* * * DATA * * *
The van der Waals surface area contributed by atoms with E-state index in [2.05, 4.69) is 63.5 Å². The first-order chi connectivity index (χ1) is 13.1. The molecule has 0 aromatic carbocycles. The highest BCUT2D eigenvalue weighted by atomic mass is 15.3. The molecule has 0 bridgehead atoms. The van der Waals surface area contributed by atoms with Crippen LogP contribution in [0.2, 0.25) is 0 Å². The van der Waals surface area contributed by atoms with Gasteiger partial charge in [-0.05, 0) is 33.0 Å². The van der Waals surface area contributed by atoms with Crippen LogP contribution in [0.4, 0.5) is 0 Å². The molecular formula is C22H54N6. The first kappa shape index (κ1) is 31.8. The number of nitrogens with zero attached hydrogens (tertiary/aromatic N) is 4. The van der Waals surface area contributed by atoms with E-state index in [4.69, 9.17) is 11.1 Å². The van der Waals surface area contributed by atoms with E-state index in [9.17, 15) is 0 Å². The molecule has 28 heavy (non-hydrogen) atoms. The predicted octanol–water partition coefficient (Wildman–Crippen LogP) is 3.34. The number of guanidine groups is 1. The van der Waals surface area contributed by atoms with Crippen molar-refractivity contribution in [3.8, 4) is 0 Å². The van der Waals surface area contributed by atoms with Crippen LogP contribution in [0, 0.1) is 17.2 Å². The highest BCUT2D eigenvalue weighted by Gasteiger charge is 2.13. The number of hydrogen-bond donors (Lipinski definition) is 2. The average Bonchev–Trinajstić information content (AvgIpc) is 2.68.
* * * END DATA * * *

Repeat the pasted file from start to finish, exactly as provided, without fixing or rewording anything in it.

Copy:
The van der Waals surface area contributed by atoms with E-state index in [2.05, 4.69) is 63.5 Å². The first-order chi connectivity index (χ1) is 13.1. The molecule has 0 aromatic carbocycles. The highest BCUT2D eigenvalue weighted by atomic mass is 15.3. The molecule has 0 bridgehead atoms. The van der Waals surface area contributed by atoms with Crippen LogP contribution in [0.2, 0.25) is 0 Å². The van der Waals surface area contributed by atoms with Gasteiger partial charge in [-0.05, 0) is 33.0 Å². The van der Waals surface area contributed by atoms with Crippen LogP contribution in [0.4, 0.5) is 0 Å². The molecular formula is C22H54N6. The first kappa shape index (κ1) is 31.8. The number of nitrogens with zero attached hydrogens (tertiary/aromatic N) is 4. The van der Waals surface area contributed by atoms with E-state index in [4.69, 9.17) is 11.1 Å². The van der Waals surface area contributed by atoms with E-state index in [9.17, 15) is 0 Å². The molecule has 28 heavy (non-hydrogen) atoms. The predicted octanol–water partition coefficient (Wildman–Crippen LogP) is 3.34. The number of guanidine groups is 1. The van der Waals surface area contributed by atoms with Crippen molar-refractivity contribution in [3.8, 4) is 0 Å². The van der Waals surface area contributed by atoms with Crippen LogP contribution in [0, 0.1) is 17.2 Å². The highest BCUT2D eigenvalue weighted by Gasteiger charge is 2.13. The number of hydrogen-bond donors (Lipinski definition) is 2. The average Bonchev–Trinajstić information content (AvgIpc) is 2.68.